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Working to make silicon-based anodes for lithium-ion batteries a reality
Photo image of a silicon-graphite electrode passing a 3-mm-diameter pin test, indicating no visible cracking or adhesion issues with the silicon coating.

The dream of a lithium-ion battery with much higher energy density has led to the pursuit of new types of silicon-based anodes and a deeper understanding of the critical interfaces found in lithium-ion systems.

Argonne National Laboratory is teamed up with Lawrence Berkeley National Laboratory, National Renewable Energy Laboratory, Oak Ridge National Laboratory, Pacific Northwest National Laboratory, and Sandia National Laboratories to surmount the barriers associated with development of an advanced anode based on silicon-carbon electrodes. While low weight percent silicon on graphite electrodes are presently used, achieving much higher percentages of silicon would raise energy density of a LIB while allowing for alternative cell designs to be explored.

Silicon is a very attractive alternative to graphitic carbon alone due to its much higher theoretical capacity for energy storage, nearly an order of magnitude more per gram, and relative availability due to its use worldwide in various industries. However, in electrodes with larger amounts of elemental silicon (about 15 percent) and thus much higher energy density, several problems seriously limit the calendar life, including large parasitic currents on standing. The wealth of previous electrochemical studies on anodes with this element is both a testament to its potential and the size of the challenge that must be overcome, requiring innovation on multiple fronts.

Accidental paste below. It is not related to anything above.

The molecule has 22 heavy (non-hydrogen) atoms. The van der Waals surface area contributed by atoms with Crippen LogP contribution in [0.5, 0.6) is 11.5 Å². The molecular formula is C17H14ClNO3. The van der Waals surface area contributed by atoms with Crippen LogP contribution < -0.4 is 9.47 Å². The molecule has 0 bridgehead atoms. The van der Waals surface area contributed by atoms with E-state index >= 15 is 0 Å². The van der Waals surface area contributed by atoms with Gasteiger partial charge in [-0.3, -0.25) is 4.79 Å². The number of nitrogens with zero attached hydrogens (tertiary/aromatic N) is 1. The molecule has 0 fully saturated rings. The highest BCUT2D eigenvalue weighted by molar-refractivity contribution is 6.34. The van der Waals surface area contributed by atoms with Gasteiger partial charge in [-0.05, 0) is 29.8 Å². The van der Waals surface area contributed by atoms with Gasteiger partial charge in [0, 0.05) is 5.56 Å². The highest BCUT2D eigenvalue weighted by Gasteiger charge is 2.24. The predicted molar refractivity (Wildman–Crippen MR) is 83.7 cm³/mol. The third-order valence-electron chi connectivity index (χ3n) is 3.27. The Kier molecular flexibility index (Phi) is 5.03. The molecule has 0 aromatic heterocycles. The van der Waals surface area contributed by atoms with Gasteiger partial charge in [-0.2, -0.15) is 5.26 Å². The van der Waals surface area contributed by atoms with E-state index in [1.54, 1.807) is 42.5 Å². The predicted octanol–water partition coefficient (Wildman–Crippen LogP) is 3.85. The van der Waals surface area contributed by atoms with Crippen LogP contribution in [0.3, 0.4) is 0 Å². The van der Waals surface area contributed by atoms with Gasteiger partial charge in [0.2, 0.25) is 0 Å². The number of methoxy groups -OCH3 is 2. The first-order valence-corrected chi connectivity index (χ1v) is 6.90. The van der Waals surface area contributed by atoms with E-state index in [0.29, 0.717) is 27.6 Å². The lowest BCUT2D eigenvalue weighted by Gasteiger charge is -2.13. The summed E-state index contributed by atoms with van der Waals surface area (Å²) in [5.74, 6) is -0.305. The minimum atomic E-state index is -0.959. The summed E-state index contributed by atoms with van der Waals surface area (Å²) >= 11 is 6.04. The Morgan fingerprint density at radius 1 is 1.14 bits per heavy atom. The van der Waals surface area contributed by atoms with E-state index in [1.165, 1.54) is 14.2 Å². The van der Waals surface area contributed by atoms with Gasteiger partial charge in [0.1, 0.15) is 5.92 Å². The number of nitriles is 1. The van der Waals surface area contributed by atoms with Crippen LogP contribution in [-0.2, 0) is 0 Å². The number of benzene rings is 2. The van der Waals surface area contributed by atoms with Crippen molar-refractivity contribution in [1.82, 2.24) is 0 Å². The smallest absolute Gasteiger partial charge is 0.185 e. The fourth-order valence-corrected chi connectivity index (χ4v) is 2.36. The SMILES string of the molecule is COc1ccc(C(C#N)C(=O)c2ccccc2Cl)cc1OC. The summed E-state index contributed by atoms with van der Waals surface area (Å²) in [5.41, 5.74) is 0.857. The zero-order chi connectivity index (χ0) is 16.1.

This multi-laboratory program now in progress utilizes various silicon materials tested in full cells versus matched commercially relevant cathodes. Argonne’s Cell Analysis, Modeling, and Prototyping (CAMP) Facility leads the cell-testing and evaluation team fabricating and testing prototype electrodes, identifying limitations in state of the art cells, and devising testing protocols.  By having access to these materials and data, Argonne and the other participating laboratories are able to characterize the same materials using different techniques and test these materials versus time, storage conditions, or cycle life. As a result, the test data can be reliably compared with that from all six laboratories.

Argonne’s Post-Test Facility is evaluating the electrodes and cells from the CAMP Facility to elucidate failure mechanisms, especially issues associated with surface degradation. These results are fed back to the many researchers in the program to advance their research.